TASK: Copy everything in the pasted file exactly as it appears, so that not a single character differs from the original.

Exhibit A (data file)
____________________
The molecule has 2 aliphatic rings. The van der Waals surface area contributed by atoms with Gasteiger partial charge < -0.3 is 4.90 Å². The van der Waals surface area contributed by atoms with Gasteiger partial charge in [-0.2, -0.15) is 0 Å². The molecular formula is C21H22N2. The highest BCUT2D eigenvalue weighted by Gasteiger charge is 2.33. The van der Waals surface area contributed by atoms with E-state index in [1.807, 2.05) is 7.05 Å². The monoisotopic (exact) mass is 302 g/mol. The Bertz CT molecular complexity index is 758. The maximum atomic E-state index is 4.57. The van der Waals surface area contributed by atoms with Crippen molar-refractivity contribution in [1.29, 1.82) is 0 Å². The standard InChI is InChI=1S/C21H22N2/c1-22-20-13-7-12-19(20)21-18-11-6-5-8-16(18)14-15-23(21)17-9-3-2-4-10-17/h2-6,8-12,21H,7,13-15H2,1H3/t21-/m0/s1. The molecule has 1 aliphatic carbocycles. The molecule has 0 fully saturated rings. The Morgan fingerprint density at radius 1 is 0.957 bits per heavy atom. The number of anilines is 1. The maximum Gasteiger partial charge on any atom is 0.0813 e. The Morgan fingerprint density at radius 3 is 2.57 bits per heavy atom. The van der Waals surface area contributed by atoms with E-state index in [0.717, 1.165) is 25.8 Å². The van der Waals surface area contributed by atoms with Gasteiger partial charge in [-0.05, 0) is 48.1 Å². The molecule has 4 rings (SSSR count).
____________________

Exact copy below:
The molecule has 2 aliphatic rings. The van der Waals surface area contributed by atoms with Gasteiger partial charge < -0.3 is 4.90 Å². The van der Waals surface area contributed by atoms with Gasteiger partial charge in [-0.2, -0.15) is 0 Å². The molecular formula is C21H22N2. The highest BCUT2D eigenvalue weighted by Gasteiger charge is 2.33. The van der Waals surface area contributed by atoms with E-state index in [1.807, 2.05) is 7.05 Å². The monoisotopic (exact) mass is 302 g/mol. The Bertz CT molecular complexity index is 758. The maximum atomic E-state index is 4.57. The van der Waals surface area contributed by atoms with Crippen molar-refractivity contribution in [1.29, 1.82) is 0 Å². The standard InChI is InChI=1S/C21H22N2/c1-22-20-13-7-12-19(20)21-18-11-6-5-8-16(18)14-15-23(21)17-9-3-2-4-10-17/h2-6,8-12,21H,7,13-15H2,1H3/t21-/m0/s1. The molecule has 1 aliphatic carbocycles. The molecule has 0 fully saturated rings. The Morgan fingerprint density at radius 1 is 0.957 bits per heavy atom. The number of anilines is 1. The maximum Gasteiger partial charge on any atom is 0.0813 e. The Morgan fingerprint density at radius 3 is 2.57 bits per heavy atom. The van der Waals surface area contributed by atoms with E-state index in [0.717, 1.165) is 25.8 Å². The van der Waals surface area contributed by atoms with Gasteiger partial charge in [-0.05, 0) is 48.1 Å². The molecule has 4 rings (SSSR count).